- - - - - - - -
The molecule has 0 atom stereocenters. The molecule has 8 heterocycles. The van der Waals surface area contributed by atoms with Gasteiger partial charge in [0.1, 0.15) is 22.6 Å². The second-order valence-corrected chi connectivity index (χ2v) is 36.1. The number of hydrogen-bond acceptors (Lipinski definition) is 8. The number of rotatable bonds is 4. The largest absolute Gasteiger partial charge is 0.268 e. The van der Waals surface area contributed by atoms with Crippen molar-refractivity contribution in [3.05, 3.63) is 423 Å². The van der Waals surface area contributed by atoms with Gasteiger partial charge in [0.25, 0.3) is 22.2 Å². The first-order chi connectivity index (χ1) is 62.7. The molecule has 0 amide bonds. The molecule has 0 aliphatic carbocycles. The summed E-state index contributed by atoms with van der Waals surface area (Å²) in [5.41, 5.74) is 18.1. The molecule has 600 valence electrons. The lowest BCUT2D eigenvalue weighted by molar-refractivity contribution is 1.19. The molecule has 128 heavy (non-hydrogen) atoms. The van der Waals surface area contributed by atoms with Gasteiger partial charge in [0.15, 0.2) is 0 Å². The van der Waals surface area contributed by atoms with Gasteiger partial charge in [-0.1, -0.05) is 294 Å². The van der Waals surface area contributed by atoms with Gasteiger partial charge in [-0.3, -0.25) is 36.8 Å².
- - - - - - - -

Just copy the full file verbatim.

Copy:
The molecule has 0 atom stereocenters. The molecule has 8 heterocycles. The van der Waals surface area contributed by atoms with Gasteiger partial charge in [0.1, 0.15) is 22.6 Å². The second-order valence-corrected chi connectivity index (χ2v) is 36.1. The number of hydrogen-bond acceptors (Lipinski definition) is 8. The number of rotatable bonds is 4. The largest absolute Gasteiger partial charge is 0.268 e. The van der Waals surface area contributed by atoms with Crippen molar-refractivity contribution in [3.05, 3.63) is 423 Å². The van der Waals surface area contributed by atoms with Gasteiger partial charge in [0.25, 0.3) is 22.2 Å². The first-order chi connectivity index (χ1) is 62.7. The molecule has 0 amide bonds. The molecule has 0 aliphatic carbocycles. The summed E-state index contributed by atoms with van der Waals surface area (Å²) in [5.41, 5.74) is 18.1. The molecule has 600 valence electrons. The lowest BCUT2D eigenvalue weighted by molar-refractivity contribution is 1.19. The molecule has 128 heavy (non-hydrogen) atoms. The van der Waals surface area contributed by atoms with Gasteiger partial charge in [0.15, 0.2) is 0 Å². The van der Waals surface area contributed by atoms with Gasteiger partial charge in [-0.1, -0.05) is 294 Å². The van der Waals surface area contributed by atoms with Gasteiger partial charge in [-0.3, -0.25) is 36.8 Å².